Saturday, January 21, 2012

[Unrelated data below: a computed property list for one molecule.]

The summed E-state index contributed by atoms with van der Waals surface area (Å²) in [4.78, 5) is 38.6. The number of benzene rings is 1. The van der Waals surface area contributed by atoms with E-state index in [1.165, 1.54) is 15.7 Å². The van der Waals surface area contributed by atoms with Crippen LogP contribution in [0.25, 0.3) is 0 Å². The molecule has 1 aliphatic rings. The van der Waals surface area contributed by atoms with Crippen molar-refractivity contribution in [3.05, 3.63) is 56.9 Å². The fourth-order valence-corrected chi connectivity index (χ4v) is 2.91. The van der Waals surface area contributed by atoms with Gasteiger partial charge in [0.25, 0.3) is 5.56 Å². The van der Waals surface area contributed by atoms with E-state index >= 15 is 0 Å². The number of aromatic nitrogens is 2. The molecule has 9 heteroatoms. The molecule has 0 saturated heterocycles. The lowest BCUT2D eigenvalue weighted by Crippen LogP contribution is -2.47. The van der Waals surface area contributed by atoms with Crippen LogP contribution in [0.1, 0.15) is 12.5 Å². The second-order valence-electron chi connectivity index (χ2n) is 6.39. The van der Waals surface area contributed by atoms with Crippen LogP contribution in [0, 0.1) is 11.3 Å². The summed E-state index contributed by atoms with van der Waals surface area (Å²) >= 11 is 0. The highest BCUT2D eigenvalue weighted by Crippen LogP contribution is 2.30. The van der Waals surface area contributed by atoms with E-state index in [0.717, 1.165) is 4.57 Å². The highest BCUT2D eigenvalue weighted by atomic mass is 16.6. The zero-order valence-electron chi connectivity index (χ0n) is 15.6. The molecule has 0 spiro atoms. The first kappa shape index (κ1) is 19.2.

The DVD commentary for Steven Soderbergh's The Limey, is famously combative, with Soderbergh and writer Lem Dobbs going back and forth over Soderbergh's decision to strip almost every ounce of motivation and backstory from the tale of an ex-con (Terence Stamp) seeking vengeance for his daughter's death from an L.A. music mogul (Peter Fonda). I highly recommend the commentary (and the film) to those who don't know it; imagine what commentary tracks would be like if everyone involved were totally honest about the finished product they were viewing. Soderbergh and Dobbs are back together again on the new Haywire, the tale of an agent for hire named Mallory (MMA fighter Gina Carano) trying to discover who sold her out and why. Haywire plays like some kind of weird experiment, as if Soderbergh had tried to make a minimalist action film that an audience wouldn't have to invest in (or even pay full attention to) in order to enjoy.  I don't know what Lem Dobbs had in mind, but if the two reteam for a commentary here the results could be worth hearing. The movie is lean and underpopulated; after an old colleague (Channing Tatum, trying hard to play a world-weary mercenary) attempts to take Mallory down we flash back to a rescue job in Barcelona and Mallory's discovery that her boss and ex-boyfriend Kenneth (Ewan McGregor) wants her dead. The centerpiece of Haywire occurs in Ireland when Mallory and Paul (Michael Fassbender, whose talents don't exactly get a chance to air themselves), at Kenneth's behest, get close to a man MI6 wants targeted. This sequence is the one point in Haywire where Carano appears to be having fun (an inexperienced actor, she was probably afraid of lighness), and she and Fassbender would make a dandy pair of spies in a yet-to-be-written movie franchise. But there are layers within layers, and the fight between Mallory and Paul (heavily teased in Haywire ads) is Carano's best chance to show off her physicality. Carano is not an expressive actor yet, but there's a sense of danger in her movements and the feeling that she could physically take over any scene. The rest of Haywire is sauced with betrayals and reversals and includes Michael Douglas, Antonio Banderas, and Bill Paxton, all of whom must have signed on in part seeking a dash of credibility from attachment to Soderbergh's name. If Soderbergh were a new director Haywire might have enough anti-style to get noticed, but for a filmmaker ending what's at least Phase 2 of his career it's missing too much to be regarded as more than an entertaining trifle.

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